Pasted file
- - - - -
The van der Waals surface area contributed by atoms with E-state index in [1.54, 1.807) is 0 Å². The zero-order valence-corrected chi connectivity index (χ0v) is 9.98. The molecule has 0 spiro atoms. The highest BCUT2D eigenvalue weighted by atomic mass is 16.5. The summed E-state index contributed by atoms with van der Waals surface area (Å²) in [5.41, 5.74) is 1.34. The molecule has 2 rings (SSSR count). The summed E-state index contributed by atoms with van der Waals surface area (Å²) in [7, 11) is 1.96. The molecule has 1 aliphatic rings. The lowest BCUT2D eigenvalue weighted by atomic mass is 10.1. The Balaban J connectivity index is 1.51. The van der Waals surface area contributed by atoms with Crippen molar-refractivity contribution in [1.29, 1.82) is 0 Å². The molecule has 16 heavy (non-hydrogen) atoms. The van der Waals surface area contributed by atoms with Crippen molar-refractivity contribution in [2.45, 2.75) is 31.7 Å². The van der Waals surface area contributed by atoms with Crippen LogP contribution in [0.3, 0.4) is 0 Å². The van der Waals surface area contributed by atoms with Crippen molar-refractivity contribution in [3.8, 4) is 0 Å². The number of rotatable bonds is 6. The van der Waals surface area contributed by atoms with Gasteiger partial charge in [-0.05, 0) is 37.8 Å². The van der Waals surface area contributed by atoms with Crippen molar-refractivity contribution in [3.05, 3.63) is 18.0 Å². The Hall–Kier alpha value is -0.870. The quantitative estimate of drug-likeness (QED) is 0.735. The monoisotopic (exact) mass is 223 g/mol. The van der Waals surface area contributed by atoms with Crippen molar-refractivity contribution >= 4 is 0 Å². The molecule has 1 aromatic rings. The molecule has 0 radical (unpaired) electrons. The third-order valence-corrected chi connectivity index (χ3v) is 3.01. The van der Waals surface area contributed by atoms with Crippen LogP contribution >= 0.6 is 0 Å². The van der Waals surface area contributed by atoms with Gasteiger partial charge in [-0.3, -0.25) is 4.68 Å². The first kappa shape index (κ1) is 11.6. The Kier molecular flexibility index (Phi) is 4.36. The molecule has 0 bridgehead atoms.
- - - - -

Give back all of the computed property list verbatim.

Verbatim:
The van der Waals surface area contributed by atoms with E-state index in [1.54, 1.807) is 0 Å². The zero-order valence-corrected chi connectivity index (χ0v) is 9.98. The molecule has 0 spiro atoms. The highest BCUT2D eigenvalue weighted by atomic mass is 16.5. The summed E-state index contributed by atoms with van der Waals surface area (Å²) in [5.41, 5.74) is 1.34. The molecule has 2 rings (SSSR count). The summed E-state index contributed by atoms with van der Waals surface area (Å²) in [7, 11) is 1.96. The molecule has 1 aliphatic rings. The lowest BCUT2D eigenvalue weighted by atomic mass is 10.1. The Balaban J connectivity index is 1.51. The van der Waals surface area contributed by atoms with Crippen molar-refractivity contribution in [1.29, 1.82) is 0 Å². The molecule has 16 heavy (non-hydrogen) atoms. The van der Waals surface area contributed by atoms with Crippen molar-refractivity contribution in [2.45, 2.75) is 31.7 Å². The van der Waals surface area contributed by atoms with Crippen LogP contribution in [0.3, 0.4) is 0 Å². The van der Waals surface area contributed by atoms with Crippen molar-refractivity contribution in [3.8, 4) is 0 Å². The number of rotatable bonds is 6. The van der Waals surface area contributed by atoms with Gasteiger partial charge in [-0.05, 0) is 37.8 Å². The van der Waals surface area contributed by atoms with Crippen molar-refractivity contribution in [3.05, 3.63) is 18.0 Å². The Hall–Kier alpha value is -0.870. The quantitative estimate of drug-likeness (QED) is 0.735. The monoisotopic (exact) mass is 223 g/mol. The van der Waals surface area contributed by atoms with Crippen molar-refractivity contribution >= 4 is 0 Å². The molecule has 1 aromatic rings. The molecule has 0 radical (unpaired) electrons. The third-order valence-corrected chi connectivity index (χ3v) is 3.01. The van der Waals surface area contributed by atoms with Crippen LogP contribution >= 0.6 is 0 Å². The van der Waals surface area contributed by atoms with Gasteiger partial charge in [-0.3, -0.25) is 4.68 Å². The first kappa shape index (κ1) is 11.6. The Kier molecular flexibility index (Phi) is 4.36. The molecule has 0 bridgehead atoms.